If some business owners decided to discriminate on the basis of color, gender, or religion, their competitors would likely advertise their willingness to serve everyone, gaining the loyalty of the groups discriminated against. Profits would go up for those who were willing to serve all, while they’d go down for those who discriminated. Business owners would have to choose between their pocketbooks and their prejudices. Historically, most choose their pocketbook.

Indeed, segregation became law in the post-Civil War south precisely because businesses were serving the ex-slaves to an extent that caused resentment. Business owners who wanted to discriminate didn’t like losing their profits to their more open-minded competition. They, along with whites who wanted separate facilities, lobbied government to force businesses to segregate their facilities.

A government strong enough to ban discrimination is powerful enough to implement it as well. Those who wish to discriminate and those who don’t will lobby against each other for control. When private service providers decide who can and can’t use their facilities, people vote with their dollars to support the businesses that express their own viewpoint. No lobbying is necessary!

City Uses Pot Taxes to Help the Homeless

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City Uses Pot Taxes to Help the Homeless

This article was featured in our weekly newsletter, the Liberator Online. To receive it in your inbox, sign up here.

Drug legalization continues to be an important topic. And as local governments look to marijuana taxes as a reliable way to boost their revenue, more Americans now see a greater number of practical reasons to lobby their states to liberate access to cannabis and other prohibited substances.

HomelessIn Colorado, where sales and consumption of recreational marijuana is legal, legalization of pot helped to boost the economy, injecting about $2 million into the local economy during the first month of legalization alone. Over time, the flood of cash coming from pot sales also helped the state’s education system. Now, the Colorado city of Aurora is also putting the legal cannabis money to what many believe to be a top priority project.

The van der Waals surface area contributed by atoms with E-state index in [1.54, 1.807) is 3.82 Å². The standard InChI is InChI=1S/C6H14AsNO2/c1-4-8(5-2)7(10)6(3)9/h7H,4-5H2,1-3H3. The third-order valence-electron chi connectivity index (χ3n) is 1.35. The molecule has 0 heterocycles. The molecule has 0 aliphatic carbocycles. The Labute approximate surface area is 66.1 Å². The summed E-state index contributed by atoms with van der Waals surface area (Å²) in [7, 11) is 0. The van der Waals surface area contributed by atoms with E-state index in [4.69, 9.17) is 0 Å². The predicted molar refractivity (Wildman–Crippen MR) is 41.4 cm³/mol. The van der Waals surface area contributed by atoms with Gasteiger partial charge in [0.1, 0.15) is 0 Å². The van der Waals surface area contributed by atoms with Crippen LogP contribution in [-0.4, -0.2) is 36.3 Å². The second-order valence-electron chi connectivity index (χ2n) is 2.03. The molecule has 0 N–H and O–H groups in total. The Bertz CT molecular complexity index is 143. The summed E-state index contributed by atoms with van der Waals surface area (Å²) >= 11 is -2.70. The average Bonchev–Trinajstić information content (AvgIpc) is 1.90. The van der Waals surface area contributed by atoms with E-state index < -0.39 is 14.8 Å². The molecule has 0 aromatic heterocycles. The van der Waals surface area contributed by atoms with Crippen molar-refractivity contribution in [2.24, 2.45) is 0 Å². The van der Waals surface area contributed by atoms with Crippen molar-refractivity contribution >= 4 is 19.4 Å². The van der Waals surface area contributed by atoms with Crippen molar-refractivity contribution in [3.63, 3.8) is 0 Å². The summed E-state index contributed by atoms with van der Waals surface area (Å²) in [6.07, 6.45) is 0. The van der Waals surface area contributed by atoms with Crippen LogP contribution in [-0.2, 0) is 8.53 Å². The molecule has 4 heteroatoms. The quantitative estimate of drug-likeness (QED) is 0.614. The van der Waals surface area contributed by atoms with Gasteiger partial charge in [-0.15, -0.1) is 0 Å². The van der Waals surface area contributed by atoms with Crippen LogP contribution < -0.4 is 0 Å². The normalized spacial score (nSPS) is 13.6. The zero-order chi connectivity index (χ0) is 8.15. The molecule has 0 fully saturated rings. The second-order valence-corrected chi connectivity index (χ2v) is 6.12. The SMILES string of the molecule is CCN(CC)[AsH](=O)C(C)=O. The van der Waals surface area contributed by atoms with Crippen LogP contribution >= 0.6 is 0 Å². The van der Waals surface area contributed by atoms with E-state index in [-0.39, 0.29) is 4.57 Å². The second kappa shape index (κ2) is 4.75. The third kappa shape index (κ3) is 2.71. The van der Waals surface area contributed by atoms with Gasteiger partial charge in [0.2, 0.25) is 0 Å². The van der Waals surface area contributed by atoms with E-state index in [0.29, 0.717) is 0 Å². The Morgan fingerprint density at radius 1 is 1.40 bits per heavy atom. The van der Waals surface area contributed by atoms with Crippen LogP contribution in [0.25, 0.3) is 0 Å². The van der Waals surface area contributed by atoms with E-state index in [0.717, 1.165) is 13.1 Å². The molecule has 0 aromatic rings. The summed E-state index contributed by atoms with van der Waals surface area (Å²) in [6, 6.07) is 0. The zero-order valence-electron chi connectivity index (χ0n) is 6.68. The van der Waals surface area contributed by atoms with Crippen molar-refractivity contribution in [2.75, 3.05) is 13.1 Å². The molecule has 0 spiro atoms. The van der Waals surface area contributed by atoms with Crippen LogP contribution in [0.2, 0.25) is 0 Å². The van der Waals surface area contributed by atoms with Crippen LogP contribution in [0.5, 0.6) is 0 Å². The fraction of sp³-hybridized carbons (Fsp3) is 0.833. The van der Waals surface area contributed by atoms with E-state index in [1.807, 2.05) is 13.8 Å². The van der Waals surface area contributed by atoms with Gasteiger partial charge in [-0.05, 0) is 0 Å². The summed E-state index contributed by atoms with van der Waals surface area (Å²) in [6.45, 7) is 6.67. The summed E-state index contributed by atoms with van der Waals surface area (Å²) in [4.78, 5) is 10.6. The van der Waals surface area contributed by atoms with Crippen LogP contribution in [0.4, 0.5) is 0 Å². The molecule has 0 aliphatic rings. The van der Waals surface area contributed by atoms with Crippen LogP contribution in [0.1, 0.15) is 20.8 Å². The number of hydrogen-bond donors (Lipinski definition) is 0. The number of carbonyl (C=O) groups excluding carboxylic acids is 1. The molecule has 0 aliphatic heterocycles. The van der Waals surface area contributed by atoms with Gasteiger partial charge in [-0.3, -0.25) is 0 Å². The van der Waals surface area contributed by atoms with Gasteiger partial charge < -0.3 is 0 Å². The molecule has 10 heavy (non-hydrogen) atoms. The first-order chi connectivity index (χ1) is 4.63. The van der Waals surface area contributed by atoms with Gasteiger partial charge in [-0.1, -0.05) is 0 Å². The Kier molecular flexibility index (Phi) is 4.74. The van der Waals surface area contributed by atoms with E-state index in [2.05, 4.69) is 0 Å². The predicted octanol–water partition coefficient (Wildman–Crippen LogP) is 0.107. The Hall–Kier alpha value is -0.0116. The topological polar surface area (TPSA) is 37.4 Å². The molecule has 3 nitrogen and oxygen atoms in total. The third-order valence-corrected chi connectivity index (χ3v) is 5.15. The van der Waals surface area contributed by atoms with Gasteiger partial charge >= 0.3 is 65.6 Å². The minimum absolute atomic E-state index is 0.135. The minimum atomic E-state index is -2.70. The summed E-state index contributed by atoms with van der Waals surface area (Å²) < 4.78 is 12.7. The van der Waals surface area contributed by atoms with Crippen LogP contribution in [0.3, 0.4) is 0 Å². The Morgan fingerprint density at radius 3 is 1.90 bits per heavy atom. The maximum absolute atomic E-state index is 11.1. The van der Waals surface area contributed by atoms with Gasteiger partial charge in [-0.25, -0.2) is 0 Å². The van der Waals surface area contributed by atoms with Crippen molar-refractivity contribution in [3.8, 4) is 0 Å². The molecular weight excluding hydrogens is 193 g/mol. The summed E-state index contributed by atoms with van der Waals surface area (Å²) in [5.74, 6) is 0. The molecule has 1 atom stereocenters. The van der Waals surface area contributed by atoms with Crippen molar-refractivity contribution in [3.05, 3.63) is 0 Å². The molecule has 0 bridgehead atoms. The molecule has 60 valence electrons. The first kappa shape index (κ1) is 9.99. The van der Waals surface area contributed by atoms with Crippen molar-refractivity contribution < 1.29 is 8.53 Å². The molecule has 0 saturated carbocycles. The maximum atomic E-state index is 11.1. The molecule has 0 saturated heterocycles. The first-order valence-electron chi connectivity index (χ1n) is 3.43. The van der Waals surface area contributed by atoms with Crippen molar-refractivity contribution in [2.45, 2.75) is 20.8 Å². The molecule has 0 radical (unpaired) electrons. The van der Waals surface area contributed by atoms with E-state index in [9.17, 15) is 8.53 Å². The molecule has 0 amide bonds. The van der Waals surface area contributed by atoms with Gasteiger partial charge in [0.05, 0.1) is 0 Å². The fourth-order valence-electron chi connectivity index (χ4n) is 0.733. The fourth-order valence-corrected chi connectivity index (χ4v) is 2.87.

According to the Huffington Post, Aurora has recently announced that it will be allocating $1.5 million in recreational marijuana tax revenue for programs that focus on the city’s homeless population.

Due to this program, a local nonprofit group known as the Colfax Community Network should receive $200,000 from this special fund, while other organizations will be provided with vans to be used for homeless outreach. All paid by taxes tied to marijuana sales.

Toward the end of the year, the city of Aurora is projected to raise $5.4 million in marijuana tax revenue, a figure that could prompt legislators across the country to take the idea of the legalization of recreational marijuana seriously.

But what about other recreational drugs?

In March of 2016, a group of 22 top medical experts called for the decriminalization of all nonviolent drug use and possession. According to the group of doctors brought together by Johns Hopkins University and The Lancet, the global war on drugs was and still is a failure. Instead of maintaining these failed policies in place, these experts urged countries to “move gradually toward regulated drug markets and apply the scientific method to their assessment.”

Mentioning torture, abuse, and a dramatic downward change in life expectancy in Mexico since the country’s government decided to militarize its response to the drug trade in 2006, these doctors also cited use of incarceration as a drug control measure, which has destroyed the lives of many nonviolent drug users. Resorting to incarceration as opposed to treatment, these experts concluded, is the “biggest contribution” to the HIV and Hepatitis C epidemics among drug users.

When discussing domestic policy, the same group also concluded that prohibitionist laws in the United States have contributed to “stark racial disparities” when it comes to drug law enforcement.

While the debate surrounding drug use and commerce may naturally lead to a taxation debate, current laws keeping consumers from having access to their drug of choice continue to hurt more than help. Especially in poor areas of the country.

As libertarians all know, the free trade of goods and services is all consumers need to have access to so they may prosper and self-regulate, but if the pot taxation argument helps us bring more drug warriors to our side, we shouldn’t be ashamed of using it.

The damage done by the drug war calls for a drastic change.

Bloomberg Reports: The Gold Standard Is Popular Again

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Bloomberg Reports: The Gold Standard Is Popular Again

This article was featured in our weekly newsletter, the Liberator Online. To receive it in your inbox, sign up here.

Bloomberg has published an article recently discussing the gold standard, its critics, and its backers. And according to the media company’s assessment, “one of the oldest ideas about money” appears to be finally making a comeback.